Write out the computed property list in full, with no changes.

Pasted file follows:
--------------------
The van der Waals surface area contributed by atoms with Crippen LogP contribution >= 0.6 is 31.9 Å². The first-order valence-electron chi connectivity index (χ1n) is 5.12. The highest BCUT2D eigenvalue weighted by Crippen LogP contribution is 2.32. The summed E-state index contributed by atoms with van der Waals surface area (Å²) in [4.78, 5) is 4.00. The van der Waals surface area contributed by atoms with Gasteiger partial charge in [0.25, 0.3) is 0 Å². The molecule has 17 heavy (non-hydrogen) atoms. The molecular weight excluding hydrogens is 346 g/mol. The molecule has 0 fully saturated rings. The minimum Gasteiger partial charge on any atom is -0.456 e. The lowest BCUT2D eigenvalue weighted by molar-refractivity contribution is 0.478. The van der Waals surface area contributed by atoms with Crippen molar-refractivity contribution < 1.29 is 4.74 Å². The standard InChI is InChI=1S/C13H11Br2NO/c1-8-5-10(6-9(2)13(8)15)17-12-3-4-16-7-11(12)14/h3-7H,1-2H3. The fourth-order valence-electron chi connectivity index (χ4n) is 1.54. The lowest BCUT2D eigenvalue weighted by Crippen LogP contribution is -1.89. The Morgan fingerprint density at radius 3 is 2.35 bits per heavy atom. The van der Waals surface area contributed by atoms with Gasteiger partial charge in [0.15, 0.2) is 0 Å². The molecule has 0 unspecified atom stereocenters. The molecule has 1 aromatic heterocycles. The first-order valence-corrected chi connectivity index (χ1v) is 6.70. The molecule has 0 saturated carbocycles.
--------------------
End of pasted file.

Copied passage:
The van der Waals surface area contributed by atoms with Crippen LogP contribution >= 0.6 is 31.9 Å². The first-order valence-electron chi connectivity index (χ1n) is 5.12. The highest BCUT2D eigenvalue weighted by Crippen LogP contribution is 2.32. The summed E-state index contributed by atoms with van der Waals surface area (Å²) in [4.78, 5) is 4.00. The van der Waals surface area contributed by atoms with Gasteiger partial charge in [0.25, 0.3) is 0 Å². The molecule has 17 heavy (non-hydrogen) atoms. The molecular weight excluding hydrogens is 346 g/mol. The molecule has 0 fully saturated rings. The minimum Gasteiger partial charge on any atom is -0.456 e. The lowest BCUT2D eigenvalue weighted by molar-refractivity contribution is 0.478. The van der Waals surface area contributed by atoms with Crippen molar-refractivity contribution < 1.29 is 4.74 Å². The standard InChI is InChI=1S/C13H11Br2NO/c1-8-5-10(6-9(2)13(8)15)17-12-3-4-16-7-11(12)14/h3-7H,1-2H3. The fourth-order valence-electron chi connectivity index (χ4n) is 1.54. The lowest BCUT2D eigenvalue weighted by Crippen LogP contribution is -1.89. The Morgan fingerprint density at radius 3 is 2.35 bits per heavy atom. The van der Waals surface area contributed by atoms with Gasteiger partial charge in [0.15, 0.2) is 0 Å². The molecule has 0 unspecified atom stereocenters. The molecule has 1 aromatic heterocycles. The first-order valence-corrected chi connectivity index (χ1v) is 6.70. The molecule has 0 saturated carbocycles.